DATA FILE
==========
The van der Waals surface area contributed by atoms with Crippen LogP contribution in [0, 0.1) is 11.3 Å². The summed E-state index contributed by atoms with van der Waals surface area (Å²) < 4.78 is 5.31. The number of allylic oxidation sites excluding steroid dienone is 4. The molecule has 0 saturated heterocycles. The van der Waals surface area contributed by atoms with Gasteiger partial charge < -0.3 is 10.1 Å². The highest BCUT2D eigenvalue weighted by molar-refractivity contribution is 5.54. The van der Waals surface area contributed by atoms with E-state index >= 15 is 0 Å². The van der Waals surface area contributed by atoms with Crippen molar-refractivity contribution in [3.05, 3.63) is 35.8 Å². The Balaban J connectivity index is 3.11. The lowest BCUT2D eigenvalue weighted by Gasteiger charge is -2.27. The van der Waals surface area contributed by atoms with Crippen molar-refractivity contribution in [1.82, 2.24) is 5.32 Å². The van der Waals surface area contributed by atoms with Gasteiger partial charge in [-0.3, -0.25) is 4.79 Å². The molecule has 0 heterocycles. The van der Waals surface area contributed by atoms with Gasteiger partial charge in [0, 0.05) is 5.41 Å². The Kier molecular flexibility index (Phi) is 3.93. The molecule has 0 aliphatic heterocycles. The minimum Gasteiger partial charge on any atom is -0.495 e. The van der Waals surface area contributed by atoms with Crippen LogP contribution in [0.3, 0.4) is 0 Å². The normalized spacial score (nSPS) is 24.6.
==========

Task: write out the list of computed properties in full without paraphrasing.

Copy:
The van der Waals surface area contributed by atoms with Crippen LogP contribution in [0, 0.1) is 11.3 Å². The summed E-state index contributed by atoms with van der Waals surface area (Å²) < 4.78 is 5.31. The number of allylic oxidation sites excluding steroid dienone is 4. The molecule has 0 saturated heterocycles. The van der Waals surface area contributed by atoms with Gasteiger partial charge < -0.3 is 10.1 Å². The highest BCUT2D eigenvalue weighted by molar-refractivity contribution is 5.54. The van der Waals surface area contributed by atoms with E-state index >= 15 is 0 Å². The van der Waals surface area contributed by atoms with Crippen molar-refractivity contribution in [3.05, 3.63) is 35.8 Å². The Balaban J connectivity index is 3.11. The lowest BCUT2D eigenvalue weighted by Gasteiger charge is -2.27. The van der Waals surface area contributed by atoms with Crippen molar-refractivity contribution in [1.82, 2.24) is 5.32 Å². The van der Waals surface area contributed by atoms with Gasteiger partial charge in [-0.3, -0.25) is 4.79 Å². The molecule has 0 heterocycles. The van der Waals surface area contributed by atoms with Gasteiger partial charge in [0, 0.05) is 5.41 Å². The Kier molecular flexibility index (Phi) is 3.93. The molecule has 0 aliphatic heterocycles. The minimum Gasteiger partial charge on any atom is -0.495 e. The van der Waals surface area contributed by atoms with Crippen LogP contribution in [0.3, 0.4) is 0 Å². The normalized spacial score (nSPS) is 24.6.